Faced with a glut of cars and parking that's spilling into downtown neighborhoods, four Palo Alto City Council members have issued a sizable challenge to the city's planning staff: Come up with a program that would get almost a third of solo car commuters to switch to other means of transportation.
In a memo released Wednesday, Mayor Greg Scharff, Vice Mayor Nancy Shepherd, and Councilwomen Liz Kniss and Gail Price call on city staff to develop a "comprehensive" transportation-demand management (TDM) plan, a system that will give drivers incentives to switch to mass transit, biking, car-sharing services and other means of getting to work. This plan would apply to three sections of the city: downtown, the California Avenue business district and Stanford Research Park.
If the full City Council votes to support the memo Monday night, it will task city staff with yet another program aimed at solving the city's complex and frustrating parking problems.
The city is already evaluating the prospect of building new garages; eliminating some of the parking exemptions that local law grants to developers; creating a framework for a "residential parking permit program" that neighborhoods would be able to adopt; and increasing the capacity of garages through a valet program.
The staff is currently tasked with returning, in the next 45 days, with proposed changes to the city's parking regulations, including elimination of a provision known as "transferable development rights," which grants parking exemptions to developers who perform seismic retrofits and historical rehabilitation.
The new memo proposes another strategy: reduce the number of cars. It calls parking and traffic "one of the toughest challenges facing the City at this time and a major concern for our residents" and argues that new garages, parking programs and elimination of parking exemptions "will not alone solve the issues of parking and traffic."
"The City needs a comprehensive TDM program that will reduce trips by at least 30 percent," the memo states.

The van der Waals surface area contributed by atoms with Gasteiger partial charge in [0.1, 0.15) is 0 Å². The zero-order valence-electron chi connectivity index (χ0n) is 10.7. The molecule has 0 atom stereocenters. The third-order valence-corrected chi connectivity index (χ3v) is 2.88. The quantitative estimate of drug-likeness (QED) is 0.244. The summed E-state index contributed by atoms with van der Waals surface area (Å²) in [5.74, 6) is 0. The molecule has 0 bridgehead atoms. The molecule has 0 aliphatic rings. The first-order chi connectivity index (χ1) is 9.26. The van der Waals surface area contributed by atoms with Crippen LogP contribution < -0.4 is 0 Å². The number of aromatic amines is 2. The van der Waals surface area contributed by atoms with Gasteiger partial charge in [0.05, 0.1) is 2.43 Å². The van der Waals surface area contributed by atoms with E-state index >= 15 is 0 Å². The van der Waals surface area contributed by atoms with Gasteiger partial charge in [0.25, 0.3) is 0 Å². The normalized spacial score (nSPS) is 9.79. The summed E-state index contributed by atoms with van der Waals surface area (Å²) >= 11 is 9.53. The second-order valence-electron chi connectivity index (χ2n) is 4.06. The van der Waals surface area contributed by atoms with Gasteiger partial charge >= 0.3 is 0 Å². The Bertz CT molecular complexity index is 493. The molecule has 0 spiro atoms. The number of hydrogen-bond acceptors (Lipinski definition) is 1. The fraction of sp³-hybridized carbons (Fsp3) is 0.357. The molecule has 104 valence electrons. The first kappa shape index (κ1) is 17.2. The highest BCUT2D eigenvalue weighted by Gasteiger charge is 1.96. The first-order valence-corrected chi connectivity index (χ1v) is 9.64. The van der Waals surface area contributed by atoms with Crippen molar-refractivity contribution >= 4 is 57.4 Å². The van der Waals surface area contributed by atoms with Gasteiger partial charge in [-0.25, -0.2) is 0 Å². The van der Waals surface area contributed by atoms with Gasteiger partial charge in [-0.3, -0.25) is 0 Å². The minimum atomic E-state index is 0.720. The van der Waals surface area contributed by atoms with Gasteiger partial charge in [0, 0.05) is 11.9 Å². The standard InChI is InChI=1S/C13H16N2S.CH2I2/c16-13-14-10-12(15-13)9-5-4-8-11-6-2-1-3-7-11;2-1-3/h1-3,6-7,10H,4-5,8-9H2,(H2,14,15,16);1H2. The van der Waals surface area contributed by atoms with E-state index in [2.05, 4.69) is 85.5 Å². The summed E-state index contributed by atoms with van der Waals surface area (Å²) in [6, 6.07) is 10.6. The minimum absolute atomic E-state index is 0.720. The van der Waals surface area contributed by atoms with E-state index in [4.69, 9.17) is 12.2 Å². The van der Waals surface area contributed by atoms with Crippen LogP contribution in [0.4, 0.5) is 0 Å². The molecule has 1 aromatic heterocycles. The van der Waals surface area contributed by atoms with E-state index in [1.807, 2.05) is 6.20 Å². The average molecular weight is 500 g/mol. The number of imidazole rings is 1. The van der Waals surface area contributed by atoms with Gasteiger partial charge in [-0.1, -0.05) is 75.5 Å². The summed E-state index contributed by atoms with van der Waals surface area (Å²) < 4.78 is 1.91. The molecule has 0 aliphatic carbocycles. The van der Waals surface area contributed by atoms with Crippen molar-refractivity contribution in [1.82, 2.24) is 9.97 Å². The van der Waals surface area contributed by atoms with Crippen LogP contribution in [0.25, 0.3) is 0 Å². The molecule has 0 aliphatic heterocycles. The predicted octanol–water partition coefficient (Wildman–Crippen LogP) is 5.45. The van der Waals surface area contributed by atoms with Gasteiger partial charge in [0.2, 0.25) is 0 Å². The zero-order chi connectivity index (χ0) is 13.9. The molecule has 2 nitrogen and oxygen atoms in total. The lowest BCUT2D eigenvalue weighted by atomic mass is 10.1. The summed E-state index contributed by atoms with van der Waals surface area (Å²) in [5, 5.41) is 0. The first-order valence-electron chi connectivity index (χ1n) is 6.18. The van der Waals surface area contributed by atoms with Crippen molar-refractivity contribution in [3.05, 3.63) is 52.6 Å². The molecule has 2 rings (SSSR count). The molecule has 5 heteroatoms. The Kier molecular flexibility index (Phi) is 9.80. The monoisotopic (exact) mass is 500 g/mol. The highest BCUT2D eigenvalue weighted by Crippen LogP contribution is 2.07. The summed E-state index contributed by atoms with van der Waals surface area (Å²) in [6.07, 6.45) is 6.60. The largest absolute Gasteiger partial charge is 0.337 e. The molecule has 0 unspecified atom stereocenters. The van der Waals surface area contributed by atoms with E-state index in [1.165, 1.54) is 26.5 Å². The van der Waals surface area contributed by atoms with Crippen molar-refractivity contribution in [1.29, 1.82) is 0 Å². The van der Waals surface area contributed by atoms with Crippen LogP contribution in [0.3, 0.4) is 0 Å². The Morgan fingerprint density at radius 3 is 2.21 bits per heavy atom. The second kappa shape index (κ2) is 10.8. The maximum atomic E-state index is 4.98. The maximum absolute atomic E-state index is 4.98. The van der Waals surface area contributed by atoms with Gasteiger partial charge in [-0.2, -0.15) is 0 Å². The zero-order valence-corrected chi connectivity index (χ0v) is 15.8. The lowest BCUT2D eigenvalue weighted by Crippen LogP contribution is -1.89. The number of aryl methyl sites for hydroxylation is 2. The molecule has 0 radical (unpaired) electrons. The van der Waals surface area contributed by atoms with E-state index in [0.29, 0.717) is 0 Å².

The goal may seem ambitious, but the city doesn't have to look too far for success stories. Stanford University, viewed as a leader in the field of transportation demand management, used a comprehensive program to reduce its employees' rate of solo driving from 70 percent to 40 percent. Sparked by a mandate from Santa Clara County that Stanford keep commute-hour cars to the same number as in 2000, the program includes a fleet of about 60 shuttle buses, free Caltrain passes, and cash incentives through the Commute Club, whose 8,000 members shun solo driving.
Brodie Hamilton, who manages Stanford's plan, said at a community forum last month that as a result of its program, the number of parking permits the university has been selling dropped by about 2,000 despite considerable growth in campus population. The success of the program also obviated the need for Stanford to build 3,000 parking spaces, Hamilton said at the Aug. 17 forum organized by the group Green Planning Action.
The memo from the four council members also cites the Contra Costa Transit Center as a success story. Last month, Shepherd, Price, Kniss and Interim Planning Director Aaron Aknin traveled to Contra Costa to learn about the center's program, which according to the memo reduced solo car trips by more than 30 percent. The Contra Costa program is managed by a specially formed Transportation Management Agency funded by contributions from new commercial developments in the district area. Its strategies include BART fare subsidies, gas cars, special parking for carpools and car-share services for mid-day errands or emergency trips home. The memo suggests that Palo Alto consider the creation of such an agency.
The memo argues that while alternative transportation models are not a new idea in Palo Alto, the city's existing initiatives "are not comprehensive in nature, and have not been effective from a districtwide standpoint."
"The idea of considering downtown districts as a unit, with an experienced TDM contractor, working directly with employers and commuters is a smart and proven strategy to address the city's traffic and parking issues," the memo states.
The council members propose that staff should create a defined TDM boundary area for each of the three districts; come up with a funding mechanism for the districts (examples include assessments on existing businesses and impact fees on new developments); develop a request for proposals to contract out TDM services; reach out to Stanford for collaboration and integration of services; and develop tools to monitor and evaluate progress.
The memo acknowledges that the program's implementation will take a "considerable amount of staff time," at least in the short term but argues that these efforts will pay off in the long run.
"As the more comprehensive strategy takes effect, staff will not have to tackle individual issues to the same degree," the memo states.